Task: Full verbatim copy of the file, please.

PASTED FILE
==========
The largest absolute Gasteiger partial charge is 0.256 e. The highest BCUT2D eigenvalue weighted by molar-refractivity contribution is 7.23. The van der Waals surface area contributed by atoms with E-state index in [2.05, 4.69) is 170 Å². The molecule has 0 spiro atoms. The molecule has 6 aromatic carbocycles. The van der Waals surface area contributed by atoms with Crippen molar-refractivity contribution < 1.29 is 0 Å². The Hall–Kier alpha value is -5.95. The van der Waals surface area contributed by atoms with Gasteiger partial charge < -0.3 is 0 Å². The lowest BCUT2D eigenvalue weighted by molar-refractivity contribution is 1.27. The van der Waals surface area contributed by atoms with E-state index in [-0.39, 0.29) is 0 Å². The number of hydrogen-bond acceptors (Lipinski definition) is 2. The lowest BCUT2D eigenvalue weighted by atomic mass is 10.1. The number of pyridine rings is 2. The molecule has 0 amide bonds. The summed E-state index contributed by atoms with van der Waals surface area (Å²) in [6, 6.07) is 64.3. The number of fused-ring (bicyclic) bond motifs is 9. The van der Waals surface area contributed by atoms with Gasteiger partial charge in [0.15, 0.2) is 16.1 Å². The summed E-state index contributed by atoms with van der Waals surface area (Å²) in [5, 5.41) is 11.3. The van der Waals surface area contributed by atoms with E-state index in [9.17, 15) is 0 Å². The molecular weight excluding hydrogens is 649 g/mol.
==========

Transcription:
The largest absolute Gasteiger partial charge is 0.256 e. The highest BCUT2D eigenvalue weighted by molar-refractivity contribution is 7.23. The van der Waals surface area contributed by atoms with E-state index in [2.05, 4.69) is 170 Å². The molecule has 0 spiro atoms. The molecule has 6 aromatic carbocycles. The van der Waals surface area contributed by atoms with Crippen molar-refractivity contribution < 1.29 is 0 Å². The Hall–Kier alpha value is -5.95. The van der Waals surface area contributed by atoms with Gasteiger partial charge < -0.3 is 0 Å². The lowest BCUT2D eigenvalue weighted by molar-refractivity contribution is 1.27. The van der Waals surface area contributed by atoms with E-state index in [-0.39, 0.29) is 0 Å². The number of hydrogen-bond acceptors (Lipinski definition) is 2. The lowest BCUT2D eigenvalue weighted by atomic mass is 10.1. The number of pyridine rings is 2. The molecule has 0 amide bonds. The summed E-state index contributed by atoms with van der Waals surface area (Å²) in [6, 6.07) is 64.3. The number of fused-ring (bicyclic) bond motifs is 9. The van der Waals surface area contributed by atoms with Gasteiger partial charge in [0.15, 0.2) is 16.1 Å². The summed E-state index contributed by atoms with van der Waals surface area (Å²) in [5, 5.41) is 11.3. The van der Waals surface area contributed by atoms with E-state index in [9.17, 15) is 0 Å². The molecular weight excluding hydrogens is 649 g/mol.